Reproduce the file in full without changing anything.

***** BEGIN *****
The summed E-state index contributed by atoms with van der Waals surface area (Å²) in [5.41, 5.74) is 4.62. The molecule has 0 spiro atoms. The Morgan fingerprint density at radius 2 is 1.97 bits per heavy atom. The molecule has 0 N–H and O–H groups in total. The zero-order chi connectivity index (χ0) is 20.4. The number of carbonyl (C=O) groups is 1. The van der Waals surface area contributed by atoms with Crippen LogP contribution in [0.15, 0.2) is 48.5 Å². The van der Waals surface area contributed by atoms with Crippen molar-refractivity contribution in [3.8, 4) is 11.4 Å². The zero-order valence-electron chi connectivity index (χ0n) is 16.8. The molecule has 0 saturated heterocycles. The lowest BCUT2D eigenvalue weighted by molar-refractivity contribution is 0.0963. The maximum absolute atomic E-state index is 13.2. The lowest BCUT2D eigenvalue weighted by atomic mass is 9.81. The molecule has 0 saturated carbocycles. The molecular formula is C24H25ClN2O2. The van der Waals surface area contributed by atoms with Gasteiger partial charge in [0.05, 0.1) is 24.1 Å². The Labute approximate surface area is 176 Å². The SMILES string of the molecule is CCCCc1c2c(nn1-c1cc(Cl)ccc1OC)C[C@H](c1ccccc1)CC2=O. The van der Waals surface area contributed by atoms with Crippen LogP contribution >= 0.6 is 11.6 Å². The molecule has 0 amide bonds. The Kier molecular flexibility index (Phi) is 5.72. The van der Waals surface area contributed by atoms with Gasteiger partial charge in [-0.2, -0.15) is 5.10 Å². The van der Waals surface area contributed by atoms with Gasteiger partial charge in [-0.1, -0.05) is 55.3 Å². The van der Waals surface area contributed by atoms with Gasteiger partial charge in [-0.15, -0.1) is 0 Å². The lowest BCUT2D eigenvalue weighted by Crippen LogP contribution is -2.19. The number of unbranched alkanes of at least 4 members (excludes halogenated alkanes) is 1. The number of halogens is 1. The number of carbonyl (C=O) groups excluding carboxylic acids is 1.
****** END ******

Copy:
The summed E-state index contributed by atoms with van der Waals surface area (Å²) in [5.41, 5.74) is 4.62. The molecule has 0 spiro atoms. The Morgan fingerprint density at radius 2 is 1.97 bits per heavy atom. The molecule has 0 N–H and O–H groups in total. The zero-order chi connectivity index (χ0) is 20.4. The number of carbonyl (C=O) groups is 1. The van der Waals surface area contributed by atoms with Crippen LogP contribution in [0.15, 0.2) is 48.5 Å². The van der Waals surface area contributed by atoms with Crippen molar-refractivity contribution in [3.8, 4) is 11.4 Å². The zero-order valence-electron chi connectivity index (χ0n) is 16.8. The molecule has 0 saturated heterocycles. The lowest BCUT2D eigenvalue weighted by molar-refractivity contribution is 0.0963. The maximum absolute atomic E-state index is 13.2. The lowest BCUT2D eigenvalue weighted by atomic mass is 9.81. The molecule has 0 saturated carbocycles. The molecular formula is C24H25ClN2O2. The van der Waals surface area contributed by atoms with Gasteiger partial charge in [0.05, 0.1) is 24.1 Å². The Labute approximate surface area is 176 Å². The SMILES string of the molecule is CCCCc1c2c(nn1-c1cc(Cl)ccc1OC)C[C@H](c1ccccc1)CC2=O. The van der Waals surface area contributed by atoms with Crippen LogP contribution >= 0.6 is 11.6 Å². The molecule has 0 amide bonds. The Kier molecular flexibility index (Phi) is 5.72. The van der Waals surface area contributed by atoms with Gasteiger partial charge in [-0.2, -0.15) is 5.10 Å². The van der Waals surface area contributed by atoms with Gasteiger partial charge in [-0.1, -0.05) is 55.3 Å². The van der Waals surface area contributed by atoms with Gasteiger partial charge in [-0.15, -0.1) is 0 Å². The lowest BCUT2D eigenvalue weighted by Crippen LogP contribution is -2.19. The number of unbranched alkanes of at least 4 members (excludes halogenated alkanes) is 1. The number of halogens is 1. The number of carbonyl (C=O) groups excluding carboxylic acids is 1.